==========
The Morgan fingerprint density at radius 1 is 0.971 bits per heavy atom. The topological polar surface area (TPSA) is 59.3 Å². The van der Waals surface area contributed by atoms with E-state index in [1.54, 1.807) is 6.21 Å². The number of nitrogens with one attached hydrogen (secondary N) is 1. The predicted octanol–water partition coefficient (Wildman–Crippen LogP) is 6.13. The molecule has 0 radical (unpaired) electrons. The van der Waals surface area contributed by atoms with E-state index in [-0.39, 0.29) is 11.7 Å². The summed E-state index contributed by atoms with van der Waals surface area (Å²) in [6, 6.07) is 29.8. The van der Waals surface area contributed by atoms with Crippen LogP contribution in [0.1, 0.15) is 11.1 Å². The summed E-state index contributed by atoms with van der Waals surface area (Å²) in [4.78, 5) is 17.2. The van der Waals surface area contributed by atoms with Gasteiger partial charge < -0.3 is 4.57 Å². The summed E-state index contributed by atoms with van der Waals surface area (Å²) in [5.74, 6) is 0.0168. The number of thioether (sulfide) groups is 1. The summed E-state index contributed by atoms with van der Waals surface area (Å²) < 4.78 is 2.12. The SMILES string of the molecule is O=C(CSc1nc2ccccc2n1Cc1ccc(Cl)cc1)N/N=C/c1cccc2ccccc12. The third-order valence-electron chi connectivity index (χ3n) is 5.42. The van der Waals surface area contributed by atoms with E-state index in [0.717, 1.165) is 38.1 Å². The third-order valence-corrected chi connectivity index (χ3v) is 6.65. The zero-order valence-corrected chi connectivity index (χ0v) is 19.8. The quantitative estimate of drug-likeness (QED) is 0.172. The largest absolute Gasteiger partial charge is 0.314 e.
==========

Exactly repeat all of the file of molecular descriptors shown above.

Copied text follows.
The Morgan fingerprint density at radius 1 is 0.971 bits per heavy atom. The topological polar surface area (TPSA) is 59.3 Å². The van der Waals surface area contributed by atoms with E-state index in [1.54, 1.807) is 6.21 Å². The number of nitrogens with one attached hydrogen (secondary N) is 1. The predicted octanol–water partition coefficient (Wildman–Crippen LogP) is 6.13. The molecule has 0 radical (unpaired) electrons. The van der Waals surface area contributed by atoms with E-state index in [-0.39, 0.29) is 11.7 Å². The summed E-state index contributed by atoms with van der Waals surface area (Å²) in [6, 6.07) is 29.8. The van der Waals surface area contributed by atoms with Crippen LogP contribution in [0.1, 0.15) is 11.1 Å². The summed E-state index contributed by atoms with van der Waals surface area (Å²) in [4.78, 5) is 17.2. The van der Waals surface area contributed by atoms with Gasteiger partial charge < -0.3 is 4.57 Å². The summed E-state index contributed by atoms with van der Waals surface area (Å²) in [5.74, 6) is 0.0168. The number of thioether (sulfide) groups is 1. The summed E-state index contributed by atoms with van der Waals surface area (Å²) < 4.78 is 2.12. The SMILES string of the molecule is O=C(CSc1nc2ccccc2n1Cc1ccc(Cl)cc1)N/N=C/c1cccc2ccccc12. The third-order valence-electron chi connectivity index (χ3n) is 5.42. The van der Waals surface area contributed by atoms with E-state index in [0.717, 1.165) is 38.1 Å². The third-order valence-corrected chi connectivity index (χ3v) is 6.65. The zero-order valence-corrected chi connectivity index (χ0v) is 19.8. The quantitative estimate of drug-likeness (QED) is 0.172. The largest absolute Gasteiger partial charge is 0.314 e.